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Deliver the Vetiver



The principle ingredients in Vetiver's mix complement and counter one another, creating a splendid sparkle. It's a tonal blend of simple pop sugar over a more serious folk-rock stock. By definition, that kind of puts the San Francisco band on the crowded indie shelf in the hip aisle. But Vetiver extends into its own territory by adopting an innocence to the seriousness and some intellectual weight to the fun.

Founded in the Bay Area in 2002 by songwriter Andy Cabic, the band — which includes drummer and Rochester homeboy Otto Hauser — began releasing albums in 2004. First they came out on indie labels like DiCristina, later on its own imprint, Gnomonsong Recordings, and now it's with Sub Pop, which released the band's latest, 2011's "The Errant Charm."

Cabic called us from San Francisco, home of the Beats and spotty cell-phone reception. An edited transcript of our conversation follows.

CITY: What's new in Vetiver's world?

ANDY CABIC: Not much going on lately. I've been home in San Francisco since touring for the last record. I've been laying low here. It feels like it's been a good many years of non-stop playing and working on records. So I've been working on other projects, writing for another record, kind of enjoying being home for a while.

Are you wood-shedding with the rest of the band?

Everyone in the band lives in different places. It's not a regular thing for the live line-up to get together, except when we have tours scheduled.

Does touring take away from songwriting, or do you write on the road?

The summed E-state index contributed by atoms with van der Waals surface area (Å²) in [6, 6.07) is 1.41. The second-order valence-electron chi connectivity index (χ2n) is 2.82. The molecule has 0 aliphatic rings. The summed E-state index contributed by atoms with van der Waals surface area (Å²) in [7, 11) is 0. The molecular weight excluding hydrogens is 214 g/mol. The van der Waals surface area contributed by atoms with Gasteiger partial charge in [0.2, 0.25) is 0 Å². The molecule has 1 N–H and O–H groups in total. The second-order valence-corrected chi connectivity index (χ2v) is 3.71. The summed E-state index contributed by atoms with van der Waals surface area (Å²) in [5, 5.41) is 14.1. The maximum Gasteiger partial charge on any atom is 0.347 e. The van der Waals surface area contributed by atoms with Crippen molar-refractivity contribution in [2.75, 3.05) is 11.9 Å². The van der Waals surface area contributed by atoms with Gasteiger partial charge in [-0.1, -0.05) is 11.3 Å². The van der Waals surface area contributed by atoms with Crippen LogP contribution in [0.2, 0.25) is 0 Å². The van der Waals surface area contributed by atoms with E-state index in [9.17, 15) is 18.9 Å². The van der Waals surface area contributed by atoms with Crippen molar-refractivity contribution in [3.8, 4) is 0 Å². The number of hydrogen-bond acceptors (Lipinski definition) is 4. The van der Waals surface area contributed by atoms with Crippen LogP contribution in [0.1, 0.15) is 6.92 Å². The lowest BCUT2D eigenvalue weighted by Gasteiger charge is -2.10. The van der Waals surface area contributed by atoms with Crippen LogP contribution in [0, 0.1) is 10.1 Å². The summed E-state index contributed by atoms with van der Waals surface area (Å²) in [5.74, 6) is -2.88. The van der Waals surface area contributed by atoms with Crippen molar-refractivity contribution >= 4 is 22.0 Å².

Touring is hard for me to get into the rhythm where I feel productive. I definitely get into a rhythm when that happens. And leaving to go on tour shakes me out of it. So it did take some of the focus out of that. But it led to different strategies and ways of working. So I'm enjoying being home, but I can't wait to see everybody. We haven't been in the northeast in a while.

With music racing to keep up with technology and consumerism, what's your preferred way to deliver Vetiver to the collective bloodstream?

Personally I like listening to vinyl usually, and often one side at a time. So to me, that format has a lot of resonance. But I don't think there's any one way of going about it that's better than another. I need to earn money from my music to keep doing this. If it were free, I don't know how I'd earn a living. To counter that, the real politics of the way things happen is people hear your music for free in all manner of ways, even when you are selling it.

How do you keep the simplicity in your music in the face of non-simple song structures or instrumentation?

One thing that has happened in making records is that I usually give myself a decent amount of time to make them. Sometimes I start them with a clear idea where it is headed. But what winds up happening is that I revisit the songs in production in stages as the record's getting made. Sometimes I'll track more things and sometimes things will just fall away that are unnecessary. It just comes from taking time, stepping away, and coming back to it, realizing what isn't essential and getting rid of it.

What is the process?

In the writing and recording aspect, typically it's myself and Tom Monahan, who has engineered and produced most of the records. We have a long friendship and working relationship. Usually it starts with the two of us discussing what's going to happen and sifting through songs I have, notes I have. Each record is different after that part, in terms of which musicians come in. One album kind of leads to the next.

Is the Vetiver we know the Vetiver you planned?

I had no plan. I had moved to San Francisco and started writing songs again. I had limited resources. An acoustic guitar — I didn't even have an electric guitar. The first songs were acoustic. Then I found some string players and that gave it a chamber-folk-pop quality to it.

So you had somewhat of a plan?

I just wanted the project to be a catch-all for anything I was interested in. I just wanted to make it so I could do whatever I wanted, which has sort of come true. But there's still a certain sound or style people have come to expect, and I'm happy to find a medium ground between pushing it and keeping things familiar.